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Setting up Internet Connection Sharing (Windows XP)

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Setting up Internet Connection Sharing (Windows XP)

Intended For

Windows XP only

The Internet Connection Sharing service built-into Windows XP is nearly identical to its counterpart in Windows 2000, and is therefore very easy to set up. If you have Windows 98, Windows Me, or Windows 2000, return to the Internet Connection Sharing main page.




ICS allows two or more networked computers to share a single Internet connection, and it's not that hard to set up, as long as you do it properly. If you perform the following steps, in order, you should be able to get it right the first time.

Note: don't be intimidated by the length of this article. It shouldn't take you more than 20 minutes or so to set up ICS (assuming you have the proper hardware installed). A lot of what's here covers various 'what if' situations.

Jump to:

What You Need

Cabling Overview

Setting Up the Host

Setting Up the Clients

Troubleshooting

More Information

What You Need

In order to get ICS (Internet Connection Sharing) to work, you'll need the following items:

At least two computers.

A functioning ethernet card properly installed in each computer. Refer to the documentation that comes with your ethernet cards for proper driver installation and setup.

If you're sharing a DSL, cable modem, or other ethernet-based Internet connection, the computer with the connection must have two ethernet cards installed. (Microsoft doesn't tell you about this one!)

The network must be cabled correctly. 10base-T or 100base-T, category-5 patch cables, and an ethernet hub are recommended. If you have only two computers, you can forgo the hub, and use a Category 5 crossover cable instead.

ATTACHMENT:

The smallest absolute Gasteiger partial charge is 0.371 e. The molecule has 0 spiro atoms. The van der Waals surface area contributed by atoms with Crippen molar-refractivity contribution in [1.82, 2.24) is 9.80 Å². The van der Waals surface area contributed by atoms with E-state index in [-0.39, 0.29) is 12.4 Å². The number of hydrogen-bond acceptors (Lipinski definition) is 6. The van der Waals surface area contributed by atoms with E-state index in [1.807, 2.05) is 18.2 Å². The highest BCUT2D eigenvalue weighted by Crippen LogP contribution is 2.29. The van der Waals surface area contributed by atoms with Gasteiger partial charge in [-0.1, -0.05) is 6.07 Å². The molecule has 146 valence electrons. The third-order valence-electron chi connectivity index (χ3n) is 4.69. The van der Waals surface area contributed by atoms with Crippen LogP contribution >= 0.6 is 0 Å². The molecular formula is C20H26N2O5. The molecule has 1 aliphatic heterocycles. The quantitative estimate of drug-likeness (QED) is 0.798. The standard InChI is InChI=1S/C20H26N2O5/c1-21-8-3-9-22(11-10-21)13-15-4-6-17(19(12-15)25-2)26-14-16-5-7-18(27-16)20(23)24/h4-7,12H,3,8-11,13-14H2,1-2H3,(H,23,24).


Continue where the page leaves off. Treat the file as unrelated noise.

One of the computers must have a dial-up internet connection, properly set up, or a high-speed connection, such as DSL, a cable modem, or T1.

There is no minimum connection speed, but you should keep in mind that when two users are downloading using the shared connection simultaneously (the worst-case scenario), each user will experience half of the original performance. In other words, you probably don't want to bother sharing a 14.4k analog modem connection.

The computer with the Internet connection must be running a version of Windows that supports Internet Connection Sharing. (Note that the directions on this page are for Windows XP; if you have another version of Windows, return to the ICS main page and view the directions appropriate to your OS.)

Cabling Overview

Once you have the correct protocols and drivers set up on the host and each of the clients, the next step is to figure out the cabling. Without the internet connection, your network should look something like this:

(Naturally, the number of PCs and printers on your network will probably be different.) The next step is to figure out how the Internet Connection will be wired. For ICS to work, your setup should look like this:

Note that the Internet connection can be in the form of a phone cable plugged into an analog modem, an ethernet cable plugged into a second network card, or some other connection plugged into the appropriate card.

Setting Up the Host

The first step to setting up ICS is to configure the host, the computer with the Internet Connection that will be shared. All the other computers are called 'Clients,' and are discussed in the following section.

Open Network Connections in Control Panel, or right-click on the My Network Places desktop icon and select Properties.

Here, you should have at least two connections listed: one for your Internet Connection, and one for your Local Area Connection. If they're not there, your network is not ready - install the proper hardware and software (described above) and try again.

By default, the available connections will named for the network adapters they represent; to make things easier, I recommend renaming them as shown in this screenshot:

Right-click on the entry corresponding to your Internet connection, and select Properties (see this article if you're using PPPoE).

Among the installed components listed in the General tab, the following should be checked here

Client for Microsoft Networks